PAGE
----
suntimes
IMPERFECT 
Weather Updates

Jameis Winston has Heisman in the bag with legal issue out of the way

Article Extras
Story Image

Updated: January 7, 2014 6:39AM



Bros, frat boys, jock-sniffers, jerks — call them whatever you like. There stood six of them outside the Leon County Courthouse in Tallahassee, Fla., on Thursday, shirtless and celebrating during the announcement that Florida State quarterback Jameis Winston would not be charged after an investigation into an alleged sexual battery.

Their minds clearly made up about their hero’s innocence and total awesomeness well before State Attorney William Meggs explained the decision of his office to the public, the six fine young men stood side-by-side with “J-A-M-E-I-S” written across their chests. A photo of them made the rounds on social media, the perfect symbol of another unsavory college-football story.

Oh, well. We can all stick our heads back in the sand now.

It’s a pretty big weekend in college football, as you might have heard. By the wee hours Saturday night, we’ll have a very good idea which teams will fill out the 10 BCS slots in the final postseason before the playoff era begins in 2014.

That information won’t be set in stone, though, until Sunday evening’s BCS selection show on ESPN. Immediately thereafter, the rest of the bowl pairings will be filled in and we’ll be almost out of loose ends for this season.

About some of those loose ends:

J-A-M-E-I-S vs. J-O-R-D-A-N

With another stirring individual performance and a victory for his team in Friday night’s MAC championship game, Northern Illinois quarterback Jordan Lynch can sew up a top-three finish in the Heisman Trophy race. Maybe even a top-two finish. Surely he’ll get at least 10 times — 20 times? 30? — the first-place votes than the three he got in 2012, when he finished seventh in voting for the award.

Remember, though, there are nearly a thousand Heisman voters out there, including yours truly. And the vote — barring truly unforeseeable circumstances in Florida State’s ACC title game against Duke, which should be a walk in the park for the No. 1 Seminoles — will go overwhelmingly to Winston. On the field, the 19-year-old redshirt freshman has been a transcendent player, making a good offense great and a rising program a huge favorite to win it all. Off the field, how else is there to put it? He wasn’t charged with a crime. Because of that, most voters will choose, correctly, not to penalize Winston.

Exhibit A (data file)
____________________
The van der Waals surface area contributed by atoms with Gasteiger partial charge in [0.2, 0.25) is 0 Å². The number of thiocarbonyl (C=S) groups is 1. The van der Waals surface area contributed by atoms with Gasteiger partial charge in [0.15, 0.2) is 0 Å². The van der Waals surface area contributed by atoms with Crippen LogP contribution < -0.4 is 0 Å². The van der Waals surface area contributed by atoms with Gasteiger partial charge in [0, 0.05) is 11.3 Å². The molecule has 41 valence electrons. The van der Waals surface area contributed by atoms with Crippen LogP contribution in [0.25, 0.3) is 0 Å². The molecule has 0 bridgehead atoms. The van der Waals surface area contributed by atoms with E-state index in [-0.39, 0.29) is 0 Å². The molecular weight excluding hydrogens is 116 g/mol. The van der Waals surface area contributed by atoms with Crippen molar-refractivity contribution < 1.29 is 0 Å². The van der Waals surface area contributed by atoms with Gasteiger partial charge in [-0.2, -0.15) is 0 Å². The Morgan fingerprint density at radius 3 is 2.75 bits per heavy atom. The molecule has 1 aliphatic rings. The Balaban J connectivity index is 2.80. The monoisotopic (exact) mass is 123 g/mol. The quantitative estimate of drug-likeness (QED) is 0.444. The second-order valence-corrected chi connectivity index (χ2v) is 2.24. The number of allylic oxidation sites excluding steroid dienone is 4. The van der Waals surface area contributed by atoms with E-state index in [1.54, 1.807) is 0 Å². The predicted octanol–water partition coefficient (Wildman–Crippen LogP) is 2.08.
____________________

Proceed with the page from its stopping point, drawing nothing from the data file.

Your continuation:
Including yours truly.

On the other hand

Lynch doesn’t need a Heisman to validate his accomplishments. He’s one of the greatest college players ever in Illinois. Better than anyone in Champaign since Dick Butkus. Better than anyone in Evanston since Pat Fitzgerald. At most big-time football schools, Lynch would be one hell of a defensive back by now. Thank goodness he went to NIU.

Coaches of the year

Realistically, we’re probably looking at a four-deep list for national coach of the year honors: Auburn’s Gus Malzahn, Missouri’s Gary Pinkel, Duke’s David Cutcliffe and Baylor’s Art Briles. It’s possible Arizona State’s Todd Graham or Michigan State’s Mark Dantonio could jump into the running, or that FSU’s Jimbo Fisher or Ohio State’s Urban Meyer will get a surprising swell of support.

The bet here is that it’s coming down to Malzahn and Pinkel, winner take all at the SEC title game in Atlanta.

Ohio State vs. The SEC

Some of us got a little nuts after Auburn’s finish for the ages against Alabama in the Iron Bowl. In that moment, it seemed more likely than it does now that 13-0 Ohio State could be jumped by the SEC winner in the BCS standings.

If the Buckeyes beat Michigan State for the Big Ten title, they’re all but golden to play for the national championship. There’s no scientific proof of this, so we won’t deal in phony absolutes.

OK, fine: How does 95 percent sure sound?

Email: sgreenberg@suntimes.com

Twitter: @slgreenberg



© 2014 Sun-Times Media, LLC. All rights reserved. This material may not be copied or distributed without permission. For more information about reprints and permissions, visit www.suntimesreprints.com. To order a reprint of this article, click here.